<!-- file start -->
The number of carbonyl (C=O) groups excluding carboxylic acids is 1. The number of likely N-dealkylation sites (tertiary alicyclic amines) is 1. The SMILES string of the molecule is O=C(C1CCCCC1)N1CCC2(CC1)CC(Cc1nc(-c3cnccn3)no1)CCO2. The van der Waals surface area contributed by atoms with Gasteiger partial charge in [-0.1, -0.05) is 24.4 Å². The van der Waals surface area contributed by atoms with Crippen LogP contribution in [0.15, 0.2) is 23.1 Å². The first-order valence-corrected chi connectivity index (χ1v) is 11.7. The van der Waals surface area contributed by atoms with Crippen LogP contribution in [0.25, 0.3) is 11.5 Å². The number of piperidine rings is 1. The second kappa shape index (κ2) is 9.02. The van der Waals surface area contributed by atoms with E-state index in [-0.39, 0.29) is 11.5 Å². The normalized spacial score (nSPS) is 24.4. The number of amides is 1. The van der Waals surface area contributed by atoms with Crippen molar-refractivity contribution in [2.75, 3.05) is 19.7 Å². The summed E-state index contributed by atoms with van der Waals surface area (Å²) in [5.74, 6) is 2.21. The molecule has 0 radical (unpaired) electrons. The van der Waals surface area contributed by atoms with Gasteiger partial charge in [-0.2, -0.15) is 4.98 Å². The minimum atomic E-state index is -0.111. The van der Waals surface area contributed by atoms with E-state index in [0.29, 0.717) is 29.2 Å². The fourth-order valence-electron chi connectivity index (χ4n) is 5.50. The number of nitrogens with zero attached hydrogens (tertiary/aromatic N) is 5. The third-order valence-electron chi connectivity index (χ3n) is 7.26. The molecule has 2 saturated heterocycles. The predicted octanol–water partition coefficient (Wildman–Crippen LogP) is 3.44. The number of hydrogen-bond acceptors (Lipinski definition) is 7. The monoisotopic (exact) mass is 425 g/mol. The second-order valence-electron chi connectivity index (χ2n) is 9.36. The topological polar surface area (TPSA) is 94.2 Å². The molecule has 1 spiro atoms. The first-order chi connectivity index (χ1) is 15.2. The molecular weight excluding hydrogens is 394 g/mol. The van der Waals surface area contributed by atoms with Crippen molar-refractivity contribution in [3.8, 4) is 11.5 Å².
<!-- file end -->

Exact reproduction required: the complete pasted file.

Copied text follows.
The number of carbonyl (C=O) groups excluding carboxylic acids is 1. The number of likely N-dealkylation sites (tertiary alicyclic amines) is 1. The SMILES string of the molecule is O=C(C1CCCCC1)N1CCC2(CC1)CC(Cc1nc(-c3cnccn3)no1)CCO2. The van der Waals surface area contributed by atoms with Gasteiger partial charge in [-0.1, -0.05) is 24.4 Å². The van der Waals surface area contributed by atoms with Crippen LogP contribution in [0.15, 0.2) is 23.1 Å². The first-order valence-corrected chi connectivity index (χ1v) is 11.7. The van der Waals surface area contributed by atoms with Crippen LogP contribution in [0.25, 0.3) is 11.5 Å². The number of piperidine rings is 1. The second kappa shape index (κ2) is 9.02. The van der Waals surface area contributed by atoms with E-state index in [-0.39, 0.29) is 11.5 Å². The normalized spacial score (nSPS) is 24.4. The number of amides is 1. The van der Waals surface area contributed by atoms with Crippen molar-refractivity contribution in [2.75, 3.05) is 19.7 Å². The summed E-state index contributed by atoms with van der Waals surface area (Å²) in [5.74, 6) is 2.21. The molecule has 0 radical (unpaired) electrons. The van der Waals surface area contributed by atoms with Gasteiger partial charge in [-0.2, -0.15) is 4.98 Å². The minimum atomic E-state index is -0.111. The van der Waals surface area contributed by atoms with E-state index in [0.29, 0.717) is 29.2 Å². The fourth-order valence-electron chi connectivity index (χ4n) is 5.50. The number of nitrogens with zero attached hydrogens (tertiary/aromatic N) is 5. The third-order valence-electron chi connectivity index (χ3n) is 7.26. The molecule has 2 saturated heterocycles. The predicted octanol–water partition coefficient (Wildman–Crippen LogP) is 3.44. The number of hydrogen-bond acceptors (Lipinski definition) is 7. The monoisotopic (exact) mass is 425 g/mol. The second-order valence-electron chi connectivity index (χ2n) is 9.36. The topological polar surface area (TPSA) is 94.2 Å². The molecule has 1 spiro atoms. The first-order chi connectivity index (χ1) is 15.2. The molecular weight excluding hydrogens is 394 g/mol. The van der Waals surface area contributed by atoms with Crippen molar-refractivity contribution in [3.8, 4) is 11.5 Å².